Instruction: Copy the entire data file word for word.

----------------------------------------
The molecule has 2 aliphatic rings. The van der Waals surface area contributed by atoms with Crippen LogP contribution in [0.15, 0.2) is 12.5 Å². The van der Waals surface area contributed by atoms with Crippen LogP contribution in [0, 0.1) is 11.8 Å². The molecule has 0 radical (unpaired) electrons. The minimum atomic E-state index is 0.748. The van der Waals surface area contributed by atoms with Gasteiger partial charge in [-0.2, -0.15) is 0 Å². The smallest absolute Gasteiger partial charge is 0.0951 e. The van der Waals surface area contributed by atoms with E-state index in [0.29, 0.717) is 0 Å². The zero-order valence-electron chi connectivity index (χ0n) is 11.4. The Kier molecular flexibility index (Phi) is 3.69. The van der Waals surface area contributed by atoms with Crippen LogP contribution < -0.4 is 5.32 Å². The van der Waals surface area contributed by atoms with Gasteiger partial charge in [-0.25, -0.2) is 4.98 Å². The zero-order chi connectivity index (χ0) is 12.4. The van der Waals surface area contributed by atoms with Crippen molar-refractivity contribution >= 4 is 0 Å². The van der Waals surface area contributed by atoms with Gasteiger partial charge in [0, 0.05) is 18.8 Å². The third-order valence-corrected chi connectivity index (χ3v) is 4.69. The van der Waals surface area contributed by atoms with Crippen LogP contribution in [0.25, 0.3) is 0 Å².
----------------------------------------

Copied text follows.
The molecule has 2 aliphatic rings. The van der Waals surface area contributed by atoms with Crippen LogP contribution in [0.15, 0.2) is 12.5 Å². The van der Waals surface area contributed by atoms with Crippen LogP contribution in [0, 0.1) is 11.8 Å². The molecule has 0 radical (unpaired) electrons. The minimum atomic E-state index is 0.748. The van der Waals surface area contributed by atoms with Gasteiger partial charge in [-0.2, -0.15) is 0 Å². The smallest absolute Gasteiger partial charge is 0.0951 e. The van der Waals surface area contributed by atoms with E-state index in [0.29, 0.717) is 0 Å². The zero-order valence-electron chi connectivity index (χ0n) is 11.4. The Kier molecular flexibility index (Phi) is 3.69. The van der Waals surface area contributed by atoms with Crippen LogP contribution < -0.4 is 5.32 Å². The van der Waals surface area contributed by atoms with Gasteiger partial charge in [-0.25, -0.2) is 4.98 Å². The zero-order chi connectivity index (χ0) is 12.4. The van der Waals surface area contributed by atoms with Crippen molar-refractivity contribution >= 4 is 0 Å². The van der Waals surface area contributed by atoms with Gasteiger partial charge in [0, 0.05) is 18.8 Å². The third-order valence-corrected chi connectivity index (χ3v) is 4.69. The van der Waals surface area contributed by atoms with Crippen LogP contribution in [0.25, 0.3) is 0 Å².